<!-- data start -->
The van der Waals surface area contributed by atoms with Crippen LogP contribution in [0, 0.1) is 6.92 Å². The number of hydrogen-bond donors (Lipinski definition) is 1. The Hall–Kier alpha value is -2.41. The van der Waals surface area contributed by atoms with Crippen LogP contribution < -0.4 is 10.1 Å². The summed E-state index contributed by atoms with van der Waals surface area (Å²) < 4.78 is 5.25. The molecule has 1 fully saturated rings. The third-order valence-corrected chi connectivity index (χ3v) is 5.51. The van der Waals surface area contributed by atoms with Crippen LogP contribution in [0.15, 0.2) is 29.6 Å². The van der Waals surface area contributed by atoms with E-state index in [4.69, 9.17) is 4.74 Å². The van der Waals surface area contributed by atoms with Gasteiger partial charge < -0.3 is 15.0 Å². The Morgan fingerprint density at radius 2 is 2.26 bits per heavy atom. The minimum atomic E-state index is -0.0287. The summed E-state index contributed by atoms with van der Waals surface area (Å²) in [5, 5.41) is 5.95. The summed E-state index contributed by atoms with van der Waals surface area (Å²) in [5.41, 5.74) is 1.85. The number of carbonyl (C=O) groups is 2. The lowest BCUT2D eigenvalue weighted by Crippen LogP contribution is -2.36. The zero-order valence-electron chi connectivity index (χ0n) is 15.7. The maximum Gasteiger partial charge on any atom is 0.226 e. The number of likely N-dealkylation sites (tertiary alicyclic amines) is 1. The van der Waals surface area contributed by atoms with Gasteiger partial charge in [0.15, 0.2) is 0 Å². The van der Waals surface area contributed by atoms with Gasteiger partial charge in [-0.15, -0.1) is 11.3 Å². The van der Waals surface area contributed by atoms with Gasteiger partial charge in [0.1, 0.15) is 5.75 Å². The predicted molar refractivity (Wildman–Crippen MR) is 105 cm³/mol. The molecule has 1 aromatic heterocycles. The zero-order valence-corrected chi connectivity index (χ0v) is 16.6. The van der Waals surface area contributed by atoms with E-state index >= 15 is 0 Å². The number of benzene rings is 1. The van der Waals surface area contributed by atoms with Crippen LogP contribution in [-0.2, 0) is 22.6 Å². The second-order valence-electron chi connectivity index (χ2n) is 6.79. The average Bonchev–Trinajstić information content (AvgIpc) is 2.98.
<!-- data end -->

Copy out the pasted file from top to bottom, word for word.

The van der Waals surface area contributed by atoms with Crippen LogP contribution in [0, 0.1) is 6.92 Å². The number of hydrogen-bond donors (Lipinski definition) is 1. The Hall–Kier alpha value is -2.41. The van der Waals surface area contributed by atoms with Crippen LogP contribution < -0.4 is 10.1 Å². The summed E-state index contributed by atoms with van der Waals surface area (Å²) < 4.78 is 5.25. The molecule has 1 fully saturated rings. The third-order valence-corrected chi connectivity index (χ3v) is 5.51. The van der Waals surface area contributed by atoms with Crippen LogP contribution in [0.15, 0.2) is 29.6 Å². The van der Waals surface area contributed by atoms with E-state index in [4.69, 9.17) is 4.74 Å². The van der Waals surface area contributed by atoms with Gasteiger partial charge < -0.3 is 15.0 Å². The Morgan fingerprint density at radius 2 is 2.26 bits per heavy atom. The minimum atomic E-state index is -0.0287. The summed E-state index contributed by atoms with van der Waals surface area (Å²) in [5, 5.41) is 5.95. The summed E-state index contributed by atoms with van der Waals surface area (Å²) in [5.41, 5.74) is 1.85. The number of carbonyl (C=O) groups is 2. The lowest BCUT2D eigenvalue weighted by Crippen LogP contribution is -2.36. The zero-order valence-electron chi connectivity index (χ0n) is 15.7. The maximum Gasteiger partial charge on any atom is 0.226 e. The number of likely N-dealkylation sites (tertiary alicyclic amines) is 1. The van der Waals surface area contributed by atoms with Gasteiger partial charge in [0.15, 0.2) is 0 Å². The van der Waals surface area contributed by atoms with Gasteiger partial charge in [-0.15, -0.1) is 11.3 Å². The van der Waals surface area contributed by atoms with Gasteiger partial charge in [0.1, 0.15) is 5.75 Å². The predicted molar refractivity (Wildman–Crippen MR) is 105 cm³/mol. The molecule has 1 aromatic heterocycles. The zero-order valence-corrected chi connectivity index (χ0v) is 16.6. The van der Waals surface area contributed by atoms with E-state index >= 15 is 0 Å². The number of benzene rings is 1. The van der Waals surface area contributed by atoms with Crippen LogP contribution in [-0.2, 0) is 22.6 Å². The second-order valence-electron chi connectivity index (χ2n) is 6.79. The average Bonchev–Trinajstić information content (AvgIpc) is 2.98.